Salient…July 9th, 2018

 Jonathots Daily Blog

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There are matters that are too important to ignore or leave to chance. These are salient moments.

Strolling down any thoroughfare in 1975, it was highly unlikely that you would see a person dressed in a military uniform unless it was an aging hippie who was donning the garments to protest the whole concept of war.

Soldiering just wasn’t popular. It was not contemptuous, but it was contentious.

In other words, it created so much conflict because of the Vietnam War that people tried to avoid any discussion about army men, marines or sailors.

This continued for many years. Matter of fact, may I say that for most of you reading this, if you encountered a guidance counselor in high school, you were offered many choices on college, technical institutions and even mechanic schools. Then, at the tail end of such a conversation, you might have been given the option of military service.

A last resort.

“He is so screwed up he needs to go into the army.”

“Maybe the marines will straighten him out.”

The military was never considered a fast track to success and was often riddled with guys–and maybe even a gal or two–who “just never found themselves.”

It was a volunteer army for those who volunteered because volunteering for anything else seemed pointless.

These are hard, cold, historical facts, and have nothing to do with the sentiments of this author or even the lasting emotions of the American people. It was just felt that being grateful to a warrior seemed to be promoting the war.

Then there was a change–a needful one.

At first, it was politicians who wanted to pander to their more conservative base.

Then it was ministers in churches, welcoming the fighting men home to their families and friends.

Gradually, a phrase emerged from the lips of the American populace: “Support the troops.”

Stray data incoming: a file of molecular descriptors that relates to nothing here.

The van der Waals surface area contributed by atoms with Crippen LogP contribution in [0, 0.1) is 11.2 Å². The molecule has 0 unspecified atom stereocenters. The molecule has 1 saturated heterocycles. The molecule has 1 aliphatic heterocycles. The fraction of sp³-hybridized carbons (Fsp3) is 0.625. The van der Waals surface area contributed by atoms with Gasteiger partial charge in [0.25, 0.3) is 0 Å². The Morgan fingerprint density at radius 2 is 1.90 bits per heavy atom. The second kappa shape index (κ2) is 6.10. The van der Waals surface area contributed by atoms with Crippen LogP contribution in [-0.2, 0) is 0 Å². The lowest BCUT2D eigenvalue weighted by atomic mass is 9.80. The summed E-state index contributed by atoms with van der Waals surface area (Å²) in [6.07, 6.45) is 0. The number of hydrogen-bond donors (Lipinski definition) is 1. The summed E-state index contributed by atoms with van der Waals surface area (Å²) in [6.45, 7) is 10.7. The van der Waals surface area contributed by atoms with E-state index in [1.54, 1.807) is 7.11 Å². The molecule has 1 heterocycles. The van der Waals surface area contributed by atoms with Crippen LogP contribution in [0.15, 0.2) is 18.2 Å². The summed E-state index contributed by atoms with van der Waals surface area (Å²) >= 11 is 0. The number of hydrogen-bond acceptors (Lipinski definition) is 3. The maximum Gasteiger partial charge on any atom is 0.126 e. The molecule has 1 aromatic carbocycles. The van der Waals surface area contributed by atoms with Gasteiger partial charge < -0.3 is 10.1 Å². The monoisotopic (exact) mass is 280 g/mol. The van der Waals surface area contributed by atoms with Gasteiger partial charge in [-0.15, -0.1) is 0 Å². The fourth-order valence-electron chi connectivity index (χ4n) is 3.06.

Then it evolved from this generic form, it has become: “We want to thank you for your service.”

It doesn’t make any difference if it’s President Trump, a game show host, a first grade class or Bernie Sanders–it is now universally executed. Whenever a person in uniform is standing before us, we must pipe up with, “Thank you for your service.”

We have learned to do it. Sometimes it doesn’t even sound sincere. It doesn’t matter. It is the respectful piece of etiquette, which has been inserted into our common, everyday lingo, to express a positive position.

So why can’t we do the same thing over race? Why can’t we start looking at the color of people’s skin, and honor them for surviving their struggles, battles and the ups and downs in being American citizens?

It might take a while–but perhaps we could start off by making eye contact with someone of a different race, and tenderly, through that gaze, communicate that we understand that their journey is more difficult than ours.

After all, we don’t give a nod to the troops because they’re changing light bulbs in the kitchen. That’s what we do. We give appreciation to them because they do and have done what we can’t or won’t do.

They serve. They survive. They use their intellect to protect our freedom.

Why can’t we do this with the black man?

“I want to thank your ancestors for their service to America, even though it has gone unnoticed and unheralded.”

To the Hispanic population:

“Thank you for your industrious nature, which continues to work despite all the criticism you receive.”

To the Native Americans:

“Thank you for allowing us to live on this land which was originally yours–and even though we stole it, you stopped fighting and decided to coexist with us.”

And to those from Asia:

“Thank you for coming to this country and bringing your energy, heart and family values, which we have incorporated into our own lifestyle.”

So here is your salient moment:

Support the troops. Yes, let us rally around those who are prepared to fight for our country.

But perhaps we could take the next two decades, applying the same principle we did to bring necessary respect to the armed services, to learn, once and for all, how to support the groups.

 

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3 Things… February 22nd, 2018

Jonathots Daily Blog

(3590)

To Remember if You Find Yourself in the Midst of a School Shooting

1. Don’t worry about your books or obtaining a hall pass

2. Don’t be a hero–get the hell out of there

3. Spend the rest of your life standing against violence in any form

 

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Reverend Meningsbee (Part 46) Fussing … March 19th, 2017

 Jonathots Daily Blog

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Reverend Meningsbee

As the weeks had passed, most of the folks who had been attending the “Old Time Religion Church” returned to Garsonville Community, and settled in like eggs in a carton.

Matter of fact, Sammy only had fifteen faithful remaining.

But those fifteen suddenly became enraged when they discovered that yoga was being taught at the high school in the gym classes as a means of stretching and relaxation.